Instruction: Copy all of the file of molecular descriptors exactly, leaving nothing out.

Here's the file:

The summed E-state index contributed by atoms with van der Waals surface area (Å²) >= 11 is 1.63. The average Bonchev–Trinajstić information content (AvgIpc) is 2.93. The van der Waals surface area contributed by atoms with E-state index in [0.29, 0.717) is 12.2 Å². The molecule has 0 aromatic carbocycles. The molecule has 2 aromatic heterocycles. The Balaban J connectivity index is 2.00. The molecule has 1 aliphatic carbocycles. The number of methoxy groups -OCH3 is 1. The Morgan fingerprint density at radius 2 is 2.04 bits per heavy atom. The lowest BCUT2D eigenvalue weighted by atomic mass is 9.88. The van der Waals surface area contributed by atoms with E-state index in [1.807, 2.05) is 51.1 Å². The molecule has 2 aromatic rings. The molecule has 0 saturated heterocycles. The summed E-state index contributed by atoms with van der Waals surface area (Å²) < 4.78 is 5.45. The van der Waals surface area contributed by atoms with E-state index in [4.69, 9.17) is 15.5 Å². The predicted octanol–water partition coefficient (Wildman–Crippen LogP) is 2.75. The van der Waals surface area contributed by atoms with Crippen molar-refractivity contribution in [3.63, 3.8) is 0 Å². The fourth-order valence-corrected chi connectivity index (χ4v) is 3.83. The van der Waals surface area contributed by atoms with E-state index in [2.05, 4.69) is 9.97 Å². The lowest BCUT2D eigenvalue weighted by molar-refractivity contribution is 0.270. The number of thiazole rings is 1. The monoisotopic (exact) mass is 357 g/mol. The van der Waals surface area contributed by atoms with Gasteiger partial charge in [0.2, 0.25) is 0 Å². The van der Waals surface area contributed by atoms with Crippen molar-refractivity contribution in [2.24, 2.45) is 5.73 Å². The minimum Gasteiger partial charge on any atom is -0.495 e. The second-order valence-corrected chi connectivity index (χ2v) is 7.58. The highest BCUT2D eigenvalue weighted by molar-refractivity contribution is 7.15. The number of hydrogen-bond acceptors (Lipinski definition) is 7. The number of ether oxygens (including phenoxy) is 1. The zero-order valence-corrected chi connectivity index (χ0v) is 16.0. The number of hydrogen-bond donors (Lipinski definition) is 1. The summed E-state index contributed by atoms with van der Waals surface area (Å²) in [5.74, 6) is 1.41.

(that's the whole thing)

The summed E-state index contributed by atoms with van der Waals surface area (Å²) >= 11 is 1.63. The average Bonchev–Trinajstić information content (AvgIpc) is 2.93. The van der Waals surface area contributed by atoms with E-state index in [0.29, 0.717) is 12.2 Å². The molecule has 0 aromatic carbocycles. The molecule has 2 aromatic heterocycles. The Balaban J connectivity index is 2.00. The molecule has 1 aliphatic carbocycles. The number of methoxy groups -OCH3 is 1. The Morgan fingerprint density at radius 2 is 2.04 bits per heavy atom. The lowest BCUT2D eigenvalue weighted by atomic mass is 9.88. The van der Waals surface area contributed by atoms with E-state index in [1.807, 2.05) is 51.1 Å². The molecule has 2 aromatic rings. The molecule has 0 saturated heterocycles. The summed E-state index contributed by atoms with van der Waals surface area (Å²) < 4.78 is 5.45. The van der Waals surface area contributed by atoms with E-state index in [4.69, 9.17) is 15.5 Å². The predicted octanol–water partition coefficient (Wildman–Crippen LogP) is 2.75. The van der Waals surface area contributed by atoms with Crippen molar-refractivity contribution in [3.63, 3.8) is 0 Å². The fourth-order valence-corrected chi connectivity index (χ4v) is 3.83. The van der Waals surface area contributed by atoms with E-state index in [2.05, 4.69) is 9.97 Å². The lowest BCUT2D eigenvalue weighted by molar-refractivity contribution is 0.270. The number of thiazole rings is 1. The monoisotopic (exact) mass is 357 g/mol. The van der Waals surface area contributed by atoms with Gasteiger partial charge in [0.2, 0.25) is 0 Å². The van der Waals surface area contributed by atoms with Crippen molar-refractivity contribution in [2.24, 2.45) is 5.73 Å². The minimum Gasteiger partial charge on any atom is -0.495 e. The second-order valence-corrected chi connectivity index (χ2v) is 7.58. The highest BCUT2D eigenvalue weighted by molar-refractivity contribution is 7.15. The number of hydrogen-bond acceptors (Lipinski definition) is 7. The number of ether oxygens (including phenoxy) is 1. The zero-order valence-corrected chi connectivity index (χ0v) is 16.0. The number of hydrogen-bond donors (Lipinski definition) is 1. The summed E-state index contributed by atoms with van der Waals surface area (Å²) in [5.74, 6) is 1.41.